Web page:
According to a report from CNBC:

The study found the idea was particularly popular in Spain, where 66% of people surveyed supported it. Elsewhere, 59% of the respondents in Italy were in favor and 56% of people in Estonia.

In the U.K., 69% of people surveyed were against the idea, while 56% were against it in the Netherlands and 54% in Germany.

Outside Europe, some 75% of people surveyed in China supported the idea of replacing parliamentarians with AI, while 60% of American respondents opposed it.

It’s difficult to draw insight from these numbers without resorting to speculation – when you consider the political divide in the UK and the US, for example, it’s interesting to note that people in both nations still seem to prefer the status quo over an AI system.

Here’s the problem

All those people in favor of an AI parliament are wrong.

The idea here, according to the CNBC report, is that this survey captures the “general zeitgeist” when it comes to public perception of their current human representatives.

This seems to indicate that the survey tells us more about how people feel about their politicians than it does about how people feel about AI.

But we really need to consider what an AI parliamentarian would actually mean before we start throwing our support behind the idea.

Governments may not operate the same in every country, but if enough people support an idea – no matter how bad it is – there’s always a chance the people will get what they want.

Why an AI parliamentarian is a terrible idea

Here’s the conclusion right up front: It would not only be filled with baked-in bias, but trained with the biases of the government implementing it. Furthermore, any applicable AI technology in this domain would be considered “black box” AI, and thus it would be even worse at explaining its decisions than contemporary human politicians.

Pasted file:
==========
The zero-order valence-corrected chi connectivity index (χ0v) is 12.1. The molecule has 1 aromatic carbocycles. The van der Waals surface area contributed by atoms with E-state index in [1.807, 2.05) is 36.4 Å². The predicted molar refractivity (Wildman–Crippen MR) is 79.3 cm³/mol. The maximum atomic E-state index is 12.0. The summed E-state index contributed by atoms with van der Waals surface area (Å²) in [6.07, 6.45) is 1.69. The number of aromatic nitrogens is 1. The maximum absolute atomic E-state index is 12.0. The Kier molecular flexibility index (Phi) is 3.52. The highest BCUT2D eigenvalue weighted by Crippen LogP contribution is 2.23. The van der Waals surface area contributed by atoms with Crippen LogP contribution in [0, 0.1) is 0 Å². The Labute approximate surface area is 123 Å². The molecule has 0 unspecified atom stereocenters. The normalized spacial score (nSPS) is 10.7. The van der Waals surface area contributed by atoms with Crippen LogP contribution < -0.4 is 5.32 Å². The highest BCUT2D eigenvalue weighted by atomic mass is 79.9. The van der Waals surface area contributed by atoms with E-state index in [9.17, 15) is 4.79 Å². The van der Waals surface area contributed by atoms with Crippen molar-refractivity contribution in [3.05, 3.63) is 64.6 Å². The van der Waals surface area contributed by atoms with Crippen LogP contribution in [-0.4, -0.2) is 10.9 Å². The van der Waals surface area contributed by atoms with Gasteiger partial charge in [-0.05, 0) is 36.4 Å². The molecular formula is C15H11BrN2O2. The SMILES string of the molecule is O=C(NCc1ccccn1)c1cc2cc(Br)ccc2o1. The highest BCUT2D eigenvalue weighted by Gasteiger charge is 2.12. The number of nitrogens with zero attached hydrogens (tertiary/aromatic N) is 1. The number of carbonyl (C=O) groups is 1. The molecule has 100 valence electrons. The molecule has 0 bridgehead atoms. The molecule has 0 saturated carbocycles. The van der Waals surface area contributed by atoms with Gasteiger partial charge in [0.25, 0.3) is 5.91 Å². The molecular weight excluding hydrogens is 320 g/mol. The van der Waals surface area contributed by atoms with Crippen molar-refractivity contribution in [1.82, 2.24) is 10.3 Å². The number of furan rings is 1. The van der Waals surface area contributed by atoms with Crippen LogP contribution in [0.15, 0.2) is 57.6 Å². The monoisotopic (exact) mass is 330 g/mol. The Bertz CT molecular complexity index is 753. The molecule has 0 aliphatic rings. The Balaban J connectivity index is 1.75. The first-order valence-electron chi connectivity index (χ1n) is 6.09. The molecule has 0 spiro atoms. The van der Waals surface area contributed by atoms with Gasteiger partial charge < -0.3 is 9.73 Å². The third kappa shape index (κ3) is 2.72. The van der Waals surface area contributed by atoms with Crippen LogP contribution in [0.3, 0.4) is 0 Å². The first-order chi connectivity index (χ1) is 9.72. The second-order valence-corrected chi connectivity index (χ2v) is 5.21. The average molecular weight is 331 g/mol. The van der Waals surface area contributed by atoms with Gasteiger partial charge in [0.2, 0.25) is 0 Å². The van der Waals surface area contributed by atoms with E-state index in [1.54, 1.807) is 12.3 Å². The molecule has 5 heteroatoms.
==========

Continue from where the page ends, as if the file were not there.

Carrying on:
And, finally, if we hand over our constituent data to a centralized government system that has parliamentarian rights, we’d essentially be allowing our respective governments to use digital gerrymandering to conduct mass-scale social engineering.

Here’s how

When people imagine a robot politician they often conceptualize a being that cannot be corrupted. Robots don’t lie, they don’t have agendas, they’re not xenophobic or bigoted, and they can’t be bought off. Right?

Wrong.

AI is inherently biased. Any system designed to surface insights based on data that applies to people will automatically have bias built into its very core.

The short version of why this is true goes like this: think about the 2,769 person survey mentioned above. How many of those people are Black? How many are queer? How many are Jewish? How many are conservative? Are 2,769 people really enough people to represent the entirety of Europe?

Probably not. It’s just a pretty close guess. When researchers conduct these surveys, they’re trying to get a general idea of how people feel: this isn’t scientifically accurate information. We simply have no way of forcing every single person on the continent to answer these questions.

That’s how AI works. When we train an AI to do work – for example, to take data related to voter sentiment and determine whether to vote yay or nay on a particular motion – we train it on data that was generated, curated, interpreted, transcribed, and implemented by humans.

At every step of the AI training process, every bias that’s crept in becomes exacerbated. If you train an AI on data featuring a disproportionate amount of representation between groups, the AI will develop and amplify bias against those groups with less representation. That’s how algorithms work inside of a black box.

And therein lies our second problem: the black box. If a politician makes a decision that results in a negative consequence we can ask that politician to explain the motive behind that decision.

As a hypothetical example, if a politician successfully lobbied to abolish all traffic lights in their district and that action resulted in an increase in accidents, we could find out why they voted that way and demand they never do it again.